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how to define a function pointer variable witout typdef?

 
 
Emmanuel Delahaye
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      05-28-2005
baumann@pan wrote on 27/05/05 :
> typedef int (*pfunc)(int , int);
> pfunc a_func;
>
> i know it's ok,


Yes, and encouraged to have readable sources...

> but how can define a_func without typedef statement?


You can :

int (*pfunc)(int , int);

by why would you do that except to obscure the code ?

--
Emmanuel
The C-FAQ: http://www.eskimo.com/~scs/C-faq/faq.html
The C-library: http://www.dinkumware.com/refxc.html

"C is a sharp tool"

 
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Emmanuel Delahaye
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      05-28-2005
sathyashrayan wrote on 27/05/05 :
> int (*a_func)(int, int);
> But this is a declaration not a definition.


It actually is a defintion of a non initialized pointer.

extern int (*a_func)(int, int);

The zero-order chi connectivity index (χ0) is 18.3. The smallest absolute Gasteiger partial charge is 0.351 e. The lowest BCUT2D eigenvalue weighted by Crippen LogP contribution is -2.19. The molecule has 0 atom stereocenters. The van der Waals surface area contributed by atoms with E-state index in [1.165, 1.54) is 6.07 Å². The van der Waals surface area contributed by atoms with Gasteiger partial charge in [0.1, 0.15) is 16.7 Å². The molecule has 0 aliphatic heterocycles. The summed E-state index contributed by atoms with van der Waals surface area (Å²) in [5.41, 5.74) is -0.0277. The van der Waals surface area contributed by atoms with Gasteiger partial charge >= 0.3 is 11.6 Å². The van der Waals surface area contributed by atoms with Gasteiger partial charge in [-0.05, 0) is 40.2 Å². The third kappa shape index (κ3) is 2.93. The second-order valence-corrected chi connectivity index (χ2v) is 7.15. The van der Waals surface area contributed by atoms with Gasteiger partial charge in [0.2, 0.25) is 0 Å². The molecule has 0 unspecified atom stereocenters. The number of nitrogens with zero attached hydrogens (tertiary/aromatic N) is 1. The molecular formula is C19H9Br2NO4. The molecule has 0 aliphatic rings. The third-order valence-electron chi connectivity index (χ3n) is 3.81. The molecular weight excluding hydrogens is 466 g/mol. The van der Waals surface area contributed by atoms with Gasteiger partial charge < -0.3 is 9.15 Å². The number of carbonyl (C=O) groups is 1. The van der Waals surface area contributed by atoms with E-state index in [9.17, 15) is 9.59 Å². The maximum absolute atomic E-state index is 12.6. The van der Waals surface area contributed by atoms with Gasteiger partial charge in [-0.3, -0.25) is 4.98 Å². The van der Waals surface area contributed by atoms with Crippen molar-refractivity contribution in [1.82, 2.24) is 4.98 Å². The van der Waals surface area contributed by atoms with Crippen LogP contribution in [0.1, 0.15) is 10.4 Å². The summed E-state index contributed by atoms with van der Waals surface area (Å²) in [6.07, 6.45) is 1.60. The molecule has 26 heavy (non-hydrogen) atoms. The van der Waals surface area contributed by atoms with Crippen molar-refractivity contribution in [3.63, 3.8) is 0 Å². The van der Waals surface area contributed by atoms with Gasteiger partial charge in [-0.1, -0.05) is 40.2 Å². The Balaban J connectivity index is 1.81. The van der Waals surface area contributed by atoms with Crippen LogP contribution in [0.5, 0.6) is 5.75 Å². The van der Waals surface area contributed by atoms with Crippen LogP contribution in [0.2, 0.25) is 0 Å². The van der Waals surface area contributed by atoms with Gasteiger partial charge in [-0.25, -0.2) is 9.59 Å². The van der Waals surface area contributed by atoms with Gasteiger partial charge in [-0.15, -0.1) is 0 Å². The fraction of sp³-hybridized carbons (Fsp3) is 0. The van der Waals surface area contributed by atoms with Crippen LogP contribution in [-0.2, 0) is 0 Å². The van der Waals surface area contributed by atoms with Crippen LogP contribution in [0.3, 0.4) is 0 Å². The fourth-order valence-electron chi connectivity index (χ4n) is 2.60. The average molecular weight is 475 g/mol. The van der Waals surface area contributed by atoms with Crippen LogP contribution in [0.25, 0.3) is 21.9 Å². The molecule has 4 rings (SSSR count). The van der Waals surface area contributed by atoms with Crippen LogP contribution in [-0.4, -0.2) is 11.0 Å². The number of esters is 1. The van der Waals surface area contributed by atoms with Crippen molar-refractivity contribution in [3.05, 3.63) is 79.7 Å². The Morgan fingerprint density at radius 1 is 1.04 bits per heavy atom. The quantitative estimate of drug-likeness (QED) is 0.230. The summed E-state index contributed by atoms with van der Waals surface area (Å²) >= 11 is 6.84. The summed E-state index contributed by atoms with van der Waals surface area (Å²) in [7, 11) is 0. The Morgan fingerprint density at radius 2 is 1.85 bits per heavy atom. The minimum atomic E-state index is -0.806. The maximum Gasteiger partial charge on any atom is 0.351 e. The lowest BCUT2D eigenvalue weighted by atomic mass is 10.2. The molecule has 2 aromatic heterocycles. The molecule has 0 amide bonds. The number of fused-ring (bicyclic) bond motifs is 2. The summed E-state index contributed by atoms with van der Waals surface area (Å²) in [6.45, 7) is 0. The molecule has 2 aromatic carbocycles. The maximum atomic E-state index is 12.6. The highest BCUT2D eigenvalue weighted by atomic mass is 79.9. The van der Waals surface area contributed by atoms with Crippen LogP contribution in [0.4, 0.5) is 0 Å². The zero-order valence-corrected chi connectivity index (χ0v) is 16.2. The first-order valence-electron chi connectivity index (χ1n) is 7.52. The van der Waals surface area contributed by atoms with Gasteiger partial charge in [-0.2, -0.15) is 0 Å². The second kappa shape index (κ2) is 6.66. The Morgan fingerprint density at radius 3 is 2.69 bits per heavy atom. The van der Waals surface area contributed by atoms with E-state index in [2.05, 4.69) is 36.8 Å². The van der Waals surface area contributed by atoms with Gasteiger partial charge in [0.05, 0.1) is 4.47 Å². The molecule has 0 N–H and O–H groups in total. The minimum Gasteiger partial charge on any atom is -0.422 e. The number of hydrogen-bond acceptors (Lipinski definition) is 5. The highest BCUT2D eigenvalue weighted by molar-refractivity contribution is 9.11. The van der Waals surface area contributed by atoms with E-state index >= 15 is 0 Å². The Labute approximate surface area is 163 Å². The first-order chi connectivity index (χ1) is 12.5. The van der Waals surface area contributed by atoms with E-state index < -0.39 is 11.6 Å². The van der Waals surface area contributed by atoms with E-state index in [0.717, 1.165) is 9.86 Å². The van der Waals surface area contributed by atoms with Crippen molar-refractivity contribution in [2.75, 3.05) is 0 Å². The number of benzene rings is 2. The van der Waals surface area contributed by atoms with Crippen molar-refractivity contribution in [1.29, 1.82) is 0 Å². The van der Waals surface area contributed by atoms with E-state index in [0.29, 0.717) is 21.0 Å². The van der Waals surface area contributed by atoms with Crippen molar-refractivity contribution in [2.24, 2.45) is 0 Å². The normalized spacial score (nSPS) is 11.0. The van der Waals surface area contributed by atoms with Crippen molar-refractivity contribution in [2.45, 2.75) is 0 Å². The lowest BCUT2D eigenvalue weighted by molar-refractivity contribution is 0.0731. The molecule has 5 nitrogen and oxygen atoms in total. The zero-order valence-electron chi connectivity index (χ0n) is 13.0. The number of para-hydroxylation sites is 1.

would be a declaration

--
Emmanuel
The C-FAQ: http://www.eskimo.com/~scs/C-faq/faq.html
The C-library: http://www.dinkumware.com/refxc.html

I once asked an expert COBOL programmer, how to
declare local variables in COBOL, the reply was:
"what is a local variable?"

 
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Emmanuel Delahaye
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      05-28-2005
sathyashrayan wrote on 28/05/05 :
>>> int (*a_func)(int, int);


> Is it the declaration 'a_func' satisfies the criteria of definition
> when 'a_func' pointes with the properly defined function (as you said)? Or I
> am missing some simple thing?


You are making a mixture here.

/* declaration of x */
extern int x;

/* definition of x with an undefined value */
int x;

/* definition of x with a defined value */
int x = 123;

An unitialized variable has a undefined value, but it occupies a region
of memory. The fact that the value is undefined doesn't turn the
variable to be undefined.

Sounds to be a common mistake...

>> No 'extern' to see seen in front of it, so it's a definition, not a
>> declaration.

>
> I dont understand.